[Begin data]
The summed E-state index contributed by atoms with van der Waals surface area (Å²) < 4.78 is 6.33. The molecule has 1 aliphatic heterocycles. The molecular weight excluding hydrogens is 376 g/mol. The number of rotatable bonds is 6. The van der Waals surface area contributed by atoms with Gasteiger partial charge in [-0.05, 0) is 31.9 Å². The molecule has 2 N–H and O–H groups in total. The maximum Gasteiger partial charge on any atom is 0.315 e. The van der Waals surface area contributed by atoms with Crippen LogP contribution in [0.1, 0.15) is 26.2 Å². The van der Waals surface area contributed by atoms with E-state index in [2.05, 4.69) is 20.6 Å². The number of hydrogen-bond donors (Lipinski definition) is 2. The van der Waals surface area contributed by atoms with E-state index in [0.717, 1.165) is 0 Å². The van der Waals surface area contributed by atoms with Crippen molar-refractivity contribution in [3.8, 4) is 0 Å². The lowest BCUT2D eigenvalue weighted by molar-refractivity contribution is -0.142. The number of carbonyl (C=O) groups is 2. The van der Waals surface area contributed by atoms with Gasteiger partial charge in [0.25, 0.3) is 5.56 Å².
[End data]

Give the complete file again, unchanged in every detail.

The summed E-state index contributed by atoms with van der Waals surface area (Å²) < 4.78 is 6.33. The molecule has 1 aliphatic heterocycles. The molecular weight excluding hydrogens is 376 g/mol. The number of rotatable bonds is 6. The van der Waals surface area contributed by atoms with Gasteiger partial charge in [-0.05, 0) is 31.9 Å². The molecule has 2 N–H and O–H groups in total. The maximum Gasteiger partial charge on any atom is 0.315 e. The van der Waals surface area contributed by atoms with Crippen LogP contribution in [0.1, 0.15) is 26.2 Å². The van der Waals surface area contributed by atoms with E-state index in [2.05, 4.69) is 20.6 Å². The number of hydrogen-bond donors (Lipinski definition) is 2. The van der Waals surface area contributed by atoms with E-state index in [0.717, 1.165) is 0 Å². The van der Waals surface area contributed by atoms with Crippen molar-refractivity contribution in [3.8, 4) is 0 Å². The lowest BCUT2D eigenvalue weighted by molar-refractivity contribution is -0.142. The number of carbonyl (C=O) groups is 2. The van der Waals surface area contributed by atoms with Gasteiger partial charge in [0.25, 0.3) is 5.56 Å².